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Journal Article

No evidence for prosodic effects on the syntactic encoding of complement clauses in German

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Kentner,  Gerrit
Department of Language and Literature, Max Planck Institute for Empirical Aesthetics, Max Planck Society;
Goethe-Universität Frankfurt am Main, External Organizations;

Franz,  Isabelle
Department of Language and Literature, Max Planck Institute for Empirical Aesthetics, Max Planck Society;

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Citation

Kentner, G., & Franz, I. (2019). No evidence for prosodic effects on the syntactic encoding of complement clauses in German. Glossa: a journal of general linguistics, 4(1), 1-29.


Cite as: http://hdl.handle.net/21.11116/0000-0002-F81E-6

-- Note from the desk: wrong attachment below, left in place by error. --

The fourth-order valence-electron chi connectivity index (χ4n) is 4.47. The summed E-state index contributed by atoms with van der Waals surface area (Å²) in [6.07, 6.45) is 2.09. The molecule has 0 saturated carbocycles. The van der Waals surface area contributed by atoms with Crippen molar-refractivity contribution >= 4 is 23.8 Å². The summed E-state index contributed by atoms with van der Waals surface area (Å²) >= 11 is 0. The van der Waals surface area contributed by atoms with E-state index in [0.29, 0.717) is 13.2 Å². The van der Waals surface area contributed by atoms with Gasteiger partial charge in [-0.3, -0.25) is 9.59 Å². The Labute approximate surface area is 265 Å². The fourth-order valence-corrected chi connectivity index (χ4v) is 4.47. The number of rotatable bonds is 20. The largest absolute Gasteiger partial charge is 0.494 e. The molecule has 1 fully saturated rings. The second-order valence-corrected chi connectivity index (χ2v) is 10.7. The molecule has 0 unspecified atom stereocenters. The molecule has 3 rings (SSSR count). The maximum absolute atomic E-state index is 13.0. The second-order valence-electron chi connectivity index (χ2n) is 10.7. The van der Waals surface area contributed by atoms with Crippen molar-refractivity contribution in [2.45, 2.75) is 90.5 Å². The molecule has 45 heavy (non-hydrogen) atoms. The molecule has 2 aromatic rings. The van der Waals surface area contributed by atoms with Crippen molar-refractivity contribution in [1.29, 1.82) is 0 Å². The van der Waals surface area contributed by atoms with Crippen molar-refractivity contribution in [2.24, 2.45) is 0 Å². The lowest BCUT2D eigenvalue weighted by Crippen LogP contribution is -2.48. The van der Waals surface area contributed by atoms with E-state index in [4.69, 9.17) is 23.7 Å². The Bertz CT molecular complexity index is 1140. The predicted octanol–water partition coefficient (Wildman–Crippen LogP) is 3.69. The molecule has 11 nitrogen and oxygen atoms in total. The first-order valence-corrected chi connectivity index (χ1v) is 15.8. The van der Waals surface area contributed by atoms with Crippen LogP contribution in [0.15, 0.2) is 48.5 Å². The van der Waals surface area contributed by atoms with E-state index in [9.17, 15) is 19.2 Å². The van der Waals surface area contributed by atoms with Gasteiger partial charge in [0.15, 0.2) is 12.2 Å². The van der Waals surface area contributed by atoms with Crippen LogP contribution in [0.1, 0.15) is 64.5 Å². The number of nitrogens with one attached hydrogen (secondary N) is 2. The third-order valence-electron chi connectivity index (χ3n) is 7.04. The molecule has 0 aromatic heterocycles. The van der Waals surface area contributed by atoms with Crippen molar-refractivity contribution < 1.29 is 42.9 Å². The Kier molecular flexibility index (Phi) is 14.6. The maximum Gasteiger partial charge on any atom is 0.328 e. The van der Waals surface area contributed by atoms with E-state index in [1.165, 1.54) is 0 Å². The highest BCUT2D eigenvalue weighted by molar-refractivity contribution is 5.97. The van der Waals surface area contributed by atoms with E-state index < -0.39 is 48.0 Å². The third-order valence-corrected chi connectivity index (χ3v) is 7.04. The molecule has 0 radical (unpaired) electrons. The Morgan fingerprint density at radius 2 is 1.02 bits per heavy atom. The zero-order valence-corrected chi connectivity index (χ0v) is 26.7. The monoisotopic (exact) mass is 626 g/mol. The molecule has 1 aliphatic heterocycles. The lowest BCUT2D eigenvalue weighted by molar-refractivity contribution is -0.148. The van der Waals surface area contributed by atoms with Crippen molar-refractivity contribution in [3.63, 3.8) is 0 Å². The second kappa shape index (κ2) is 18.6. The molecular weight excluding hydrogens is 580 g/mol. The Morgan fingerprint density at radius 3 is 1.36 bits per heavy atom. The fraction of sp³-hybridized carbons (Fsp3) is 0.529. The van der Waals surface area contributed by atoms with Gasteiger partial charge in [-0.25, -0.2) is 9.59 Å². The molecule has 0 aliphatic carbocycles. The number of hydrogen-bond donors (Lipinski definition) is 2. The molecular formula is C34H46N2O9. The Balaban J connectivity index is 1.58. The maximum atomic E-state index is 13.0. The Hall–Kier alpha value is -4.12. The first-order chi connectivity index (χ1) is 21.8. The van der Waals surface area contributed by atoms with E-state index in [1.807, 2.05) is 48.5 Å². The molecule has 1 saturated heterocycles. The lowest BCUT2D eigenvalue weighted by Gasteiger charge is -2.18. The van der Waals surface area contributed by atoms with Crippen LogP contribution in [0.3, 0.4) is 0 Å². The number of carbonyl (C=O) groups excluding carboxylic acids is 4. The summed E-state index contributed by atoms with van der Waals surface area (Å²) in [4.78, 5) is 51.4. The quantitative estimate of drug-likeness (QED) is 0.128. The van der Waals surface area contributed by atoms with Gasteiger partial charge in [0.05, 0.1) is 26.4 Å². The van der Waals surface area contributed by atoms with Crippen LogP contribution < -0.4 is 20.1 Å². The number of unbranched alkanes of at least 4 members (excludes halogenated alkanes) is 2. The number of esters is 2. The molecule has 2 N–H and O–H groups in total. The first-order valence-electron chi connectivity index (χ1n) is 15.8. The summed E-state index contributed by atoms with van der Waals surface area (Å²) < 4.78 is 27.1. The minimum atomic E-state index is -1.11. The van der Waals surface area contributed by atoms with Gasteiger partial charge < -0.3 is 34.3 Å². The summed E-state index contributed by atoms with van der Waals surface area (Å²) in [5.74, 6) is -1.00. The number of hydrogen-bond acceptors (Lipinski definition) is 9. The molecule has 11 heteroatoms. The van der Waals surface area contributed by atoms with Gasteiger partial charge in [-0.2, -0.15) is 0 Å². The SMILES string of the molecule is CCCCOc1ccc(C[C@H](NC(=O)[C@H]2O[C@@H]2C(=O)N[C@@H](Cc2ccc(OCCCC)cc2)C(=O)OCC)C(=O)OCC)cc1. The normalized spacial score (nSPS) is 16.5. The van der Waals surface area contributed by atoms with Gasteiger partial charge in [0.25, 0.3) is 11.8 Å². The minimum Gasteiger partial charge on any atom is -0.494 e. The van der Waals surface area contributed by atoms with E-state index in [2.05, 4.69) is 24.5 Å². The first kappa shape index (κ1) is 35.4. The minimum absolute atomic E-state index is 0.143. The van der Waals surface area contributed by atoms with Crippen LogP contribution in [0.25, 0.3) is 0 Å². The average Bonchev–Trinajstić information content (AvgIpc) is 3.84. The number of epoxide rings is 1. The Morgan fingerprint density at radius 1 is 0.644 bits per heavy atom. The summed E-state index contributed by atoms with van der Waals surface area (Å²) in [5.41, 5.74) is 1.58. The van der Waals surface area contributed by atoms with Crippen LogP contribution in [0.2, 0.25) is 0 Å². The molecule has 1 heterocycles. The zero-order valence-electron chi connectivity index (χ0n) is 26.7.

Abstract
Does linguistic rhythm matter to syntax, and if so, what kinds of syntactic decisions are susceptible to rhythm? By means of two recall-based sentence production experiments and two corpus studies – one on spoken and one on written language – we investigated whether linguistic rhythm affects the choice between introduced and un-introduced complement clauses in German. Apart from the presence or absence of the complementiser dass (‘that’), these two sentence types differ with respect to the position of the tensed verb (verb-final/verb-second). Against our predictions, that were based on previously reported rhythmic effects on the use of the optional complementiser that in English, the experiments fail to obtain compelling evidence for rhythmic/prosodic influences on the structure of complement clauses in German. An overview of pertinent studies showing rhythmic influences on syntactic encoding suggests these effects to be generally restricted to syntactic domains smaller than a clause. We assume that, in the course of language production, initially, clause level syntactic projections are specified; their specification is in fact the prerequisite for phonological encoding to start. Consequently, prosodic effects may only touch upon the lower level categories that are to be integrated into the clausal projection, but not upon the syntactic makeup of the higher order projection itself.